We humans are pretty resourceful creatures. We lack the abilities and body parts of many other animals like brute strength, agility, flight, claws and gnarly teeth. But our special ability is the power of our brain and the way that it can use resources to help us survive. We may soon be utilising a pretty cool new resource too…
While it’s pretty common knowledge that some spiders use their webs to catch prey and wrap them up for later consumption, spider silk also has many other uses. And believe it or not, not all spider silk is the same. In fact, a single spider can produce up to seven different types of spider silk for different purposes! There are edible silks, silks that help spiders to fly, bungee-cord silks, sperm-laden silks for surprise-inseminations, alarm-system silks, navigational silks and more! But the amazing characteristics of spider silk do not stop in their variety. As we will soon find out, spider silk may have some pretty cool uses for us as well.
If you’ve heard that spider silk is stronger than steel, then you heard correctly. Buuuut, it is (generally) not as strong as Kevlar. Spider silk is, however, tougher than both of them. Spider silk is the toughest biological material ever studied. In fact, silk that comes from Darwin’s bark spider is 10 TIMES STRONGER than Kevlar! Also, it is around 5 times less dense than steel, meaning that a strand of regular spider silk that made a circumference of the earth would weigh less than 500 grams. Some silks can be stretched to over 4 times their original length before they break, meaning that if you owned a pair of socks made out of it, you could turn them into stockings in an instant!
Many types of spiders also use extremely fine silk to catch the wind and carry them of to faraway magical lands full of knights, wizards and orcs. A good example of such a place is New Zealand. That’s right, there are a few populations of Golden Orb-Weaving spiders on New Zealand that are not permanent, and are only sustained because of a continued stream of their Australian immigrant cousins arriving by lofty web. How do they do this? Well, they let out a few, long but thin strands of silk that are still attached to their abdomen, and then wait for the wind to pick them up and carry them away…! Only a few get a lucky break though, most die a romantic death in the open ocean.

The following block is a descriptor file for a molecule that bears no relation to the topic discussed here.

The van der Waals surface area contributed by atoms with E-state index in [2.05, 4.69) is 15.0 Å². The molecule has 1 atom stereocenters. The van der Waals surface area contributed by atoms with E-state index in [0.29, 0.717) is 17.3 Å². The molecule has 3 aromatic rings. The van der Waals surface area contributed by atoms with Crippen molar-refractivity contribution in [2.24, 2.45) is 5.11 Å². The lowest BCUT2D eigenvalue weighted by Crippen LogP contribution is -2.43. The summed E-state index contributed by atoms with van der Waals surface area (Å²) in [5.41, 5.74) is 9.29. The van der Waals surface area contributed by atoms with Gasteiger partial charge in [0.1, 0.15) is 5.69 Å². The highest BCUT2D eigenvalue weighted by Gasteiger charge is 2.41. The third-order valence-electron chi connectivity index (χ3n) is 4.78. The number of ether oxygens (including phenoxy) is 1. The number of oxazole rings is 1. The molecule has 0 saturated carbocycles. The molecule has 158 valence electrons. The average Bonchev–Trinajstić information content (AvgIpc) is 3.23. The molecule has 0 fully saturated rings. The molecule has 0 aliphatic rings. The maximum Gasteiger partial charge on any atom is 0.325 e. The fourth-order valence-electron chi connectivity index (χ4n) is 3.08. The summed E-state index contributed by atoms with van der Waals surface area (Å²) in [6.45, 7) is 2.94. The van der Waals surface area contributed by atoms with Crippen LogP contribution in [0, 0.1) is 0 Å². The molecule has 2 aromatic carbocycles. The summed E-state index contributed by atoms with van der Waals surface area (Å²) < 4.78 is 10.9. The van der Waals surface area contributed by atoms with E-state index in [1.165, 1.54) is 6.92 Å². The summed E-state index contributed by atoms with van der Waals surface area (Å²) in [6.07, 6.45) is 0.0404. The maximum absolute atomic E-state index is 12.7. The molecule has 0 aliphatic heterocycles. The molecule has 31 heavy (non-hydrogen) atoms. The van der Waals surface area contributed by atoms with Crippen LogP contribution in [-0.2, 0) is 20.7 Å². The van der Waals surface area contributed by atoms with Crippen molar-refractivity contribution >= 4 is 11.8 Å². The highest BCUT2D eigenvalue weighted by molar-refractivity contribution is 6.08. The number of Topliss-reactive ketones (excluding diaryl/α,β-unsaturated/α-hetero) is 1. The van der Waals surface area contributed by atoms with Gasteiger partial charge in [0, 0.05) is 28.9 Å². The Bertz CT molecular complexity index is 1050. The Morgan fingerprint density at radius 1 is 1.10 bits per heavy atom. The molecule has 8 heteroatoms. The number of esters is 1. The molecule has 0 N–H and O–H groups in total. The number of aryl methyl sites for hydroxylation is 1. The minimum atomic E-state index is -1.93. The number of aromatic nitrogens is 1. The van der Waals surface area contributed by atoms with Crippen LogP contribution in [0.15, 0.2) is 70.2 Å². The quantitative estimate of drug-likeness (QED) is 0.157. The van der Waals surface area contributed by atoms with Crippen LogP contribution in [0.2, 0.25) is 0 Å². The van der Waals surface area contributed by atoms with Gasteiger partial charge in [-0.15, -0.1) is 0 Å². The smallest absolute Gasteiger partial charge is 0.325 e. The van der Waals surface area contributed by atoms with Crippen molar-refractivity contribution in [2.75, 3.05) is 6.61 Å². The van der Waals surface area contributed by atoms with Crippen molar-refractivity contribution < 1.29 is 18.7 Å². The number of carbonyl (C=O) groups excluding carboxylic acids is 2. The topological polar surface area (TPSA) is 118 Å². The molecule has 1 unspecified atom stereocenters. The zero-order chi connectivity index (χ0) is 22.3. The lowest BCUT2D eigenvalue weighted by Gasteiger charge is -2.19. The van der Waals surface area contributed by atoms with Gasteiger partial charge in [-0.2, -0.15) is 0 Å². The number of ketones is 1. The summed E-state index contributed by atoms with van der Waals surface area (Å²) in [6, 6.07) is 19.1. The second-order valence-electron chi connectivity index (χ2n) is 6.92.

But back to human uses: we face a few hurdles before we start using the fine silk in our own products. First we have to try to make the silk dope (like a resin). This has been achieved with limited success by genetically modifying flies, E. Coli and goats (yes, goats) to produce it. Next time you go to a farm you might milk a goat to make a spider web… The problem is that while they have been able to produce some silk dope, they can’t produce much! The other thing we need to know how to do is ‘spin’ it as thin as spiders do. To date, we have only been able to ‘spin’ it between 4 and 25 times as thick as our 8-legged friends. (‘Spinning’ doesn’t really make sense here like it
does with cotton and wool, rather it is ‘pulled’, like making fibre optics). To give you an idea of how fine spider silk is (and why it is so difficult to make), the only piece of cloth made from spider silk that exists was made by 82 people who harvested the silk from over 1 million Golden Orb Spiders over 4 years.
So you should all look forward to the day when (with a little bit of scientific advancement) we can all have shoelaces that NEVER break. Huzzah!